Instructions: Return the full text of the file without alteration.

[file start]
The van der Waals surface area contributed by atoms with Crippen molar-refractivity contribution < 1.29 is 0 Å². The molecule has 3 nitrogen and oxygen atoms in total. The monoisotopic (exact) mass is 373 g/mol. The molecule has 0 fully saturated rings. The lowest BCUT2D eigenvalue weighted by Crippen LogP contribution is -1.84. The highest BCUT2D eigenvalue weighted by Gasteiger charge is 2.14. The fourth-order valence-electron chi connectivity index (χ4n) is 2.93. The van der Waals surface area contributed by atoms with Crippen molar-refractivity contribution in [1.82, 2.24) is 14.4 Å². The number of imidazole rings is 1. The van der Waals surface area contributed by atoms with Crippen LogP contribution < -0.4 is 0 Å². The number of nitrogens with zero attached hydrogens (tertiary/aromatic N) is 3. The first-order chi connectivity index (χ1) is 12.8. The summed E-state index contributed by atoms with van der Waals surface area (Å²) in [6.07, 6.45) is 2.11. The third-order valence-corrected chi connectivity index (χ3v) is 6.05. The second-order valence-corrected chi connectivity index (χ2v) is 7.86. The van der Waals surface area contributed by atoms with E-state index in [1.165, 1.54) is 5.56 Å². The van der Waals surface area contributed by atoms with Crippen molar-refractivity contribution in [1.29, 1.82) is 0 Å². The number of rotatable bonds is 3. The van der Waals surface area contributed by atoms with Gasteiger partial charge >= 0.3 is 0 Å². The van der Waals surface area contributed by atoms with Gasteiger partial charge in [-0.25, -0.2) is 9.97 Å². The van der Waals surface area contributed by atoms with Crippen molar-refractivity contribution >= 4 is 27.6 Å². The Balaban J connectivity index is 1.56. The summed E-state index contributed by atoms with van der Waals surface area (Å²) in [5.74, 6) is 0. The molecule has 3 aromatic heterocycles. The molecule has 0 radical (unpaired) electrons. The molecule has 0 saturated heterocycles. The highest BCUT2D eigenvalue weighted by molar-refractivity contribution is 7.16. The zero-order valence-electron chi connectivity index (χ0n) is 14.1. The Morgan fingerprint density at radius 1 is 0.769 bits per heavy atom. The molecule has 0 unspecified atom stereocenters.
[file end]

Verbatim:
The van der Waals surface area contributed by atoms with Crippen molar-refractivity contribution < 1.29 is 0 Å². The molecule has 3 nitrogen and oxygen atoms in total. The monoisotopic (exact) mass is 373 g/mol. The molecule has 0 fully saturated rings. The lowest BCUT2D eigenvalue weighted by Crippen LogP contribution is -1.84. The highest BCUT2D eigenvalue weighted by Gasteiger charge is 2.14. The fourth-order valence-electron chi connectivity index (χ4n) is 2.93. The van der Waals surface area contributed by atoms with Crippen molar-refractivity contribution in [1.82, 2.24) is 14.4 Å². The number of imidazole rings is 1. The van der Waals surface area contributed by atoms with Crippen LogP contribution < -0.4 is 0 Å². The number of nitrogens with zero attached hydrogens (tertiary/aromatic N) is 3. The first-order chi connectivity index (χ1) is 12.8. The summed E-state index contributed by atoms with van der Waals surface area (Å²) in [6.07, 6.45) is 2.11. The third-order valence-corrected chi connectivity index (χ3v) is 6.05. The second-order valence-corrected chi connectivity index (χ2v) is 7.86. The van der Waals surface area contributed by atoms with E-state index in [1.165, 1.54) is 5.56 Å². The van der Waals surface area contributed by atoms with Crippen molar-refractivity contribution in [1.29, 1.82) is 0 Å². The number of rotatable bonds is 3. The van der Waals surface area contributed by atoms with Gasteiger partial charge >= 0.3 is 0 Å². The van der Waals surface area contributed by atoms with Gasteiger partial charge in [-0.25, -0.2) is 9.97 Å². The van der Waals surface area contributed by atoms with Crippen molar-refractivity contribution >= 4 is 27.6 Å². The Balaban J connectivity index is 1.56. The summed E-state index contributed by atoms with van der Waals surface area (Å²) in [5.74, 6) is 0. The molecule has 3 aromatic heterocycles. The molecule has 0 radical (unpaired) electrons. The molecule has 0 saturated heterocycles. The highest BCUT2D eigenvalue weighted by molar-refractivity contribution is 7.16. The zero-order valence-electron chi connectivity index (χ0n) is 14.1. The Morgan fingerprint density at radius 1 is 0.769 bits per heavy atom. The molecule has 0 unspecified atom stereocenters.